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Thread: Thayer's Gull in Lincs

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    Moderator Brian S's Avatar
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    Default Thayer's Gull in Lincs

    Any better photos than this around of the putative Thayer's Gull seen in Lincs today - http://www.rarebirdalert.co.uk/v2/Co...colnshire.jpg?

    Any views on its ID welcome - I may have to go and see this one.

    Brian S

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    Hi Brian,
    Graham Catley has some reasonable shots of it showing all the features, I'm sure he will upoad them to his blog shortly.

    You should go see it it's a cracker


    G

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    Senior Member AndyB's Avatar
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    I'm used to seeing these dark birds much earlier in the season (eg 5-6months ago) but then a soCal winter is probably harsher on the plumage.

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    Moderator Brian S's Avatar
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    Garry

    Graham's photos are very convincing - if this is not a Thayer's then...well, I don't know...

    Brian S

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    Moderator Brian S's Avatar
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    Some videos are now available on Martian Garner's website - http://birdingfrontiers.com/2012/04/...-thayers-gull/

    Brian S

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    Lee Evans said on his blog on the 9th: “Although the Lincolnshire juvenile 'looks the part', the size and structure of the bird, the size and length of the bill and the co....ness patterning of the plumage are more than worrying and perhaps suggest influence from elsewhere.”

    To me this is a classic Thayer's and is an excellent candidiate. I cannot see them getting much better than this bird.
    Last edited by Steve Webb; April 11th, 2012 at 11:53 AM.

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    If I were you Mr Webb I would sign up to various identification chat groups where you can share your expertise on Thayer's Gulls and other gull species. Up until now I had been unsware of your larid qualities. Unlike yourself, I actually solicit the expertise of those that actually know what they are talking about and perhaps see up to 100 juvenile Thayer's Gulls on a daily basis. I take my guidance from these guys based in North America. How you can say that this is a classic is beyond me, particularly as Thayer's types are so incredibly variable. Very few 'Thayer's Gulls' recorded in Britain and Ireland actually look like the next and I am bewildered by their appearance and complexity. For me, the original Galway Tip bird was a Thayer's Gull. As you are an undoubted expert and saw this particular individual, please enlighten me as to what it was. Whilst you are at it, please inform me of what species the recent Dix Pit juvenile was - I look forward to seeing your assessment and identifications.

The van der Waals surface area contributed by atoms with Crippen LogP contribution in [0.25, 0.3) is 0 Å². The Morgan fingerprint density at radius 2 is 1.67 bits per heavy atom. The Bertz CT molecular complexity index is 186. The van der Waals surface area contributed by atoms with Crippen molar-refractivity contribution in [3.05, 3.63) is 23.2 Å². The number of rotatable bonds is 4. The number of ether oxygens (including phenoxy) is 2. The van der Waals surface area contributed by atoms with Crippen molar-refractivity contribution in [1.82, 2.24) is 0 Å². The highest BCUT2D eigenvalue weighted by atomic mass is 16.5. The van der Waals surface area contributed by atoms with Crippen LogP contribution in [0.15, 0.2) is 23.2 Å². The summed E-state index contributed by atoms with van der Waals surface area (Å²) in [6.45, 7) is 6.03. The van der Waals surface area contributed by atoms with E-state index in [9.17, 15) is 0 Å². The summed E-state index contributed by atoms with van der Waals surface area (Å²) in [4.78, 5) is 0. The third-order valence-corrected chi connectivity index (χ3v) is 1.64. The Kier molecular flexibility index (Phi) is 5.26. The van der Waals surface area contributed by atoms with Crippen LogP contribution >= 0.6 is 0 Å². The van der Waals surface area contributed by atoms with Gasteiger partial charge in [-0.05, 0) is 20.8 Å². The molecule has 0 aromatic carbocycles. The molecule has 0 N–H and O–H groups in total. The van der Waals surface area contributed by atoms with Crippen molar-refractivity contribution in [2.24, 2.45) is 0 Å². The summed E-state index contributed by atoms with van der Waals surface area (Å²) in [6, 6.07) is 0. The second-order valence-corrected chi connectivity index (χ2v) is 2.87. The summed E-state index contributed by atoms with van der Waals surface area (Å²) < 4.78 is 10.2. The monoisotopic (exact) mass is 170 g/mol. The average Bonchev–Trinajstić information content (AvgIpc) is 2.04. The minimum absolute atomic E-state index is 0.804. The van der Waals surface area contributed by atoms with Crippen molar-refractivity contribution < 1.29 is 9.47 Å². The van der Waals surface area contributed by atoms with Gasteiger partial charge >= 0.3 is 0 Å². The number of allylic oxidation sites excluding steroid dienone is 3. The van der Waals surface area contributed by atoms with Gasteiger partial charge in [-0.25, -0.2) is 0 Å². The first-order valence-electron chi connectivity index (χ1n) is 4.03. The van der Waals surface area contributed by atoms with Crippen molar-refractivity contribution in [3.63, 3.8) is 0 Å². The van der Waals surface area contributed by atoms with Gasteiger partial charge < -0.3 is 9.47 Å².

Your continued criticism and ridicule of me is very tiresome and an insult to those that inform me and share their extreme knowledge with me, especially the likes of CDRH, who is beyond doubt the best field observer of our time in my opinion. When you ridicule my position and reasoning behind contentious observations/identifications, you not only undermine me but also the observations of my many peers and informants. It is getting to the point that most experts now do not want their names associated with any form of identification discussions for fear of this type of ridicule - your recent publication of some discussion between me and Alex Lees just further proves what you are up to and it has no benefit for British birding or its enjoyment.

    Because of you and your societies involvement on this forum now, I have now had no option other than to refrain from getting involved in discussions - in the same way that I was forced to depart from Birdforum. I find it very distasteful indeed. Please ensure that in driving me away from such forums, you use your expertise in helping solve the many issues that bestow this forum

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    Senior Member Alex Lees's Avatar
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    I don't make a habit of agreeing with Lee, indeed this could be a first, but concur with him that we don't need these tedious point scoring attempts which are becoming rather prevalent on here. His opinions were based (although perhaps not well enough attributed to) folk on ID-FRONTIERS in which there was an interesting discussion. Have a read of Peter Adriaens's post there. The phrase 'classic' for any large white-headed gull always seems a bit superflous, especially in the case of a taxon that is phenotypically as plastic as thayeri. 'Classic' may be taken to mean most different from other confusion (sub)species but not in fact represent the phenotypes that are most abundant in the population - a bit like our Euro-centric view of juvenile American Herring Gulls being big chocolate-coloured things, which as anyone who has been to America will have realised isn't that close to the population norm. Anyway, as nasty gulls go its not bad, nice one Tom Lowe.

    Thanks to PA off of IDF for this link:

    http://gull-research.org/glaucoides/...ylbell2005.pdf
    Last edited by Alex Lees; April 11th, 2012 at 11:22 PM. Reason: link
    Dept. of Zoology, University of Cambridge, UK

    My website - Neotropical Bird Club -Tropical Forest Research - Punkbirder - Wikiaves

    In natural science the principles of truth ought to be confirmed by observation. — Carolus Linnaeus

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